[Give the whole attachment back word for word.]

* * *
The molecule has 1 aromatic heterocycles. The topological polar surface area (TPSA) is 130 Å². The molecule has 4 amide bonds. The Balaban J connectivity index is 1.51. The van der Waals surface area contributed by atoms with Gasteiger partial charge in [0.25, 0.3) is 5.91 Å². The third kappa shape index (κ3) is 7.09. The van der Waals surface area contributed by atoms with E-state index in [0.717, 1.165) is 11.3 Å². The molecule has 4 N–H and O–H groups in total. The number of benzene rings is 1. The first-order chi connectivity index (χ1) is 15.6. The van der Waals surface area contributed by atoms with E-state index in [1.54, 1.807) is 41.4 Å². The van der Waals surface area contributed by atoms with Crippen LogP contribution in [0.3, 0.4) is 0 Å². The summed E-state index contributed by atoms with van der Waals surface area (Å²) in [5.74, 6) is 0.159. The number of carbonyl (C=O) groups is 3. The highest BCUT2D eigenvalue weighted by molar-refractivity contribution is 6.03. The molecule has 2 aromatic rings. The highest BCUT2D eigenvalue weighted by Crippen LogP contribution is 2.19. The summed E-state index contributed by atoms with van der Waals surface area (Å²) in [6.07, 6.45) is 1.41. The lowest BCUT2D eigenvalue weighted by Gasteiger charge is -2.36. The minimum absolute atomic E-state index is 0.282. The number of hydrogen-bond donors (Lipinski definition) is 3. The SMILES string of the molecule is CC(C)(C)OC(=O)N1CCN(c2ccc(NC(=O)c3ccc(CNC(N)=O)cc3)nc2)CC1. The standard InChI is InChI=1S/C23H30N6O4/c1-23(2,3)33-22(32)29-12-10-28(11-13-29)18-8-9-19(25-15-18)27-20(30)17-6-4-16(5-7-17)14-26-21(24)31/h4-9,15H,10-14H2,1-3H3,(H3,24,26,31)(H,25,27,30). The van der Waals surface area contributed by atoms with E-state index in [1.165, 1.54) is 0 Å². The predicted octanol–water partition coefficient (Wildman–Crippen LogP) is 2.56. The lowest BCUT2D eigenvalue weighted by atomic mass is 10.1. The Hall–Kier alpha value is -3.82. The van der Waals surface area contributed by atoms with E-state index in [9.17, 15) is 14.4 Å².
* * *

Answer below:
The molecule has 1 aromatic heterocycles. The topological polar surface area (TPSA) is 130 Å². The molecule has 4 amide bonds. The Balaban J connectivity index is 1.51. The van der Waals surface area contributed by atoms with Gasteiger partial charge in [0.25, 0.3) is 5.91 Å². The third kappa shape index (κ3) is 7.09. The van der Waals surface area contributed by atoms with E-state index in [0.717, 1.165) is 11.3 Å². The molecule has 4 N–H and O–H groups in total. The number of benzene rings is 1. The first-order chi connectivity index (χ1) is 15.6. The van der Waals surface area contributed by atoms with E-state index in [1.54, 1.807) is 41.4 Å². The van der Waals surface area contributed by atoms with Crippen LogP contribution in [0.3, 0.4) is 0 Å². The summed E-state index contributed by atoms with van der Waals surface area (Å²) in [5.74, 6) is 0.159. The number of carbonyl (C=O) groups is 3. The highest BCUT2D eigenvalue weighted by molar-refractivity contribution is 6.03. The molecule has 2 aromatic rings. The highest BCUT2D eigenvalue weighted by Crippen LogP contribution is 2.19. The summed E-state index contributed by atoms with van der Waals surface area (Å²) in [6.07, 6.45) is 1.41. The lowest BCUT2D eigenvalue weighted by Gasteiger charge is -2.36. The minimum absolute atomic E-state index is 0.282. The number of hydrogen-bond donors (Lipinski definition) is 3. The SMILES string of the molecule is CC(C)(C)OC(=O)N1CCN(c2ccc(NC(=O)c3ccc(CNC(N)=O)cc3)nc2)CC1. The standard InChI is InChI=1S/C23H30N6O4/c1-23(2,3)33-22(32)29-12-10-28(11-13-29)18-8-9-19(25-15-18)27-20(30)17-6-4-16(5-7-17)14-26-21(24)31/h4-9,15H,10-14H2,1-3H3,(H3,24,26,31)(H,25,27,30). The van der Waals surface area contributed by atoms with E-state index in [1.165, 1.54) is 0 Å². The predicted octanol–water partition coefficient (Wildman–Crippen LogP) is 2.56. The lowest BCUT2D eigenvalue weighted by atomic mass is 10.1. The Hall–Kier alpha value is -3.82. The van der Waals surface area contributed by atoms with E-state index in [9.17, 15) is 14.4 Å².